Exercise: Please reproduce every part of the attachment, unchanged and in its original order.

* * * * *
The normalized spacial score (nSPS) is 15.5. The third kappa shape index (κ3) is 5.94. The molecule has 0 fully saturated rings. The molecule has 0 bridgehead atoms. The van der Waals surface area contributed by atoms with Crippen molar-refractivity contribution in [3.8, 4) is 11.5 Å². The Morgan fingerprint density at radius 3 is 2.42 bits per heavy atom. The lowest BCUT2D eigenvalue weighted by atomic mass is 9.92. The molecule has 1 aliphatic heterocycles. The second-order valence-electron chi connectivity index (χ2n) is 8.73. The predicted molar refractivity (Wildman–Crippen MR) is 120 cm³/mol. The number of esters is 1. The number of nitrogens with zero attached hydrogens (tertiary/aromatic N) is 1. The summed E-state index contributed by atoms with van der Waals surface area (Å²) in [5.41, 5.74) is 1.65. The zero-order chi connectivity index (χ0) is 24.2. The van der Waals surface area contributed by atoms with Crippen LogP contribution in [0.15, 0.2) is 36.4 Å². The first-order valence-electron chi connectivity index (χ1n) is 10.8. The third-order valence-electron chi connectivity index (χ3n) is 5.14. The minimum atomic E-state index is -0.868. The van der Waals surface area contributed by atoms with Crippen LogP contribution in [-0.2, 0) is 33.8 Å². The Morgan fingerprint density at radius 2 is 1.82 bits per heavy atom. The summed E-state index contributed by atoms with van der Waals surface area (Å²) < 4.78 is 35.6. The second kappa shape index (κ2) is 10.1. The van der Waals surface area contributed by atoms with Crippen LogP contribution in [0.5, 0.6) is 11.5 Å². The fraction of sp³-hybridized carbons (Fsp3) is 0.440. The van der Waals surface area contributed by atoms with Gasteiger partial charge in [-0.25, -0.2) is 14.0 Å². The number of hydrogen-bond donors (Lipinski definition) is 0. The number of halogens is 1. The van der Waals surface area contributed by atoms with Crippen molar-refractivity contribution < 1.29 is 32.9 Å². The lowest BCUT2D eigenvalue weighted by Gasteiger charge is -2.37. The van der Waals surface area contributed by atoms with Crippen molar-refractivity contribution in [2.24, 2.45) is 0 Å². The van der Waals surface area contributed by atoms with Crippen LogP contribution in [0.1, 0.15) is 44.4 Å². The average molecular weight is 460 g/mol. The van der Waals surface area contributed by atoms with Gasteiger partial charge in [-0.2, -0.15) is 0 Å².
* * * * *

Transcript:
The normalized spacial score (nSPS) is 15.5. The third kappa shape index (κ3) is 5.94. The molecule has 0 fully saturated rings. The molecule has 0 bridgehead atoms. The van der Waals surface area contributed by atoms with Crippen molar-refractivity contribution in [3.8, 4) is 11.5 Å². The Morgan fingerprint density at radius 3 is 2.42 bits per heavy atom. The lowest BCUT2D eigenvalue weighted by atomic mass is 9.92. The molecule has 1 aliphatic heterocycles. The second-order valence-electron chi connectivity index (χ2n) is 8.73. The predicted molar refractivity (Wildman–Crippen MR) is 120 cm³/mol. The number of esters is 1. The number of nitrogens with zero attached hydrogens (tertiary/aromatic N) is 1. The summed E-state index contributed by atoms with van der Waals surface area (Å²) in [5.41, 5.74) is 1.65. The zero-order chi connectivity index (χ0) is 24.2. The van der Waals surface area contributed by atoms with Crippen LogP contribution in [0.15, 0.2) is 36.4 Å². The first-order valence-electron chi connectivity index (χ1n) is 10.8. The third-order valence-electron chi connectivity index (χ3n) is 5.14. The minimum atomic E-state index is -0.868. The van der Waals surface area contributed by atoms with Crippen LogP contribution in [-0.2, 0) is 33.8 Å². The Morgan fingerprint density at radius 2 is 1.82 bits per heavy atom. The summed E-state index contributed by atoms with van der Waals surface area (Å²) < 4.78 is 35.6. The second kappa shape index (κ2) is 10.1. The van der Waals surface area contributed by atoms with Crippen LogP contribution in [0.5, 0.6) is 11.5 Å². The fraction of sp³-hybridized carbons (Fsp3) is 0.440. The van der Waals surface area contributed by atoms with Gasteiger partial charge in [-0.25, -0.2) is 14.0 Å². The number of hydrogen-bond donors (Lipinski definition) is 0. The number of halogens is 1. The van der Waals surface area contributed by atoms with Crippen molar-refractivity contribution < 1.29 is 32.9 Å². The lowest BCUT2D eigenvalue weighted by Gasteiger charge is -2.37. The van der Waals surface area contributed by atoms with Crippen molar-refractivity contribution in [2.24, 2.45) is 0 Å². The van der Waals surface area contributed by atoms with Crippen LogP contribution in [0.1, 0.15) is 44.4 Å². The average molecular weight is 460 g/mol. The van der Waals surface area contributed by atoms with Gasteiger partial charge in [-0.2, -0.15) is 0 Å².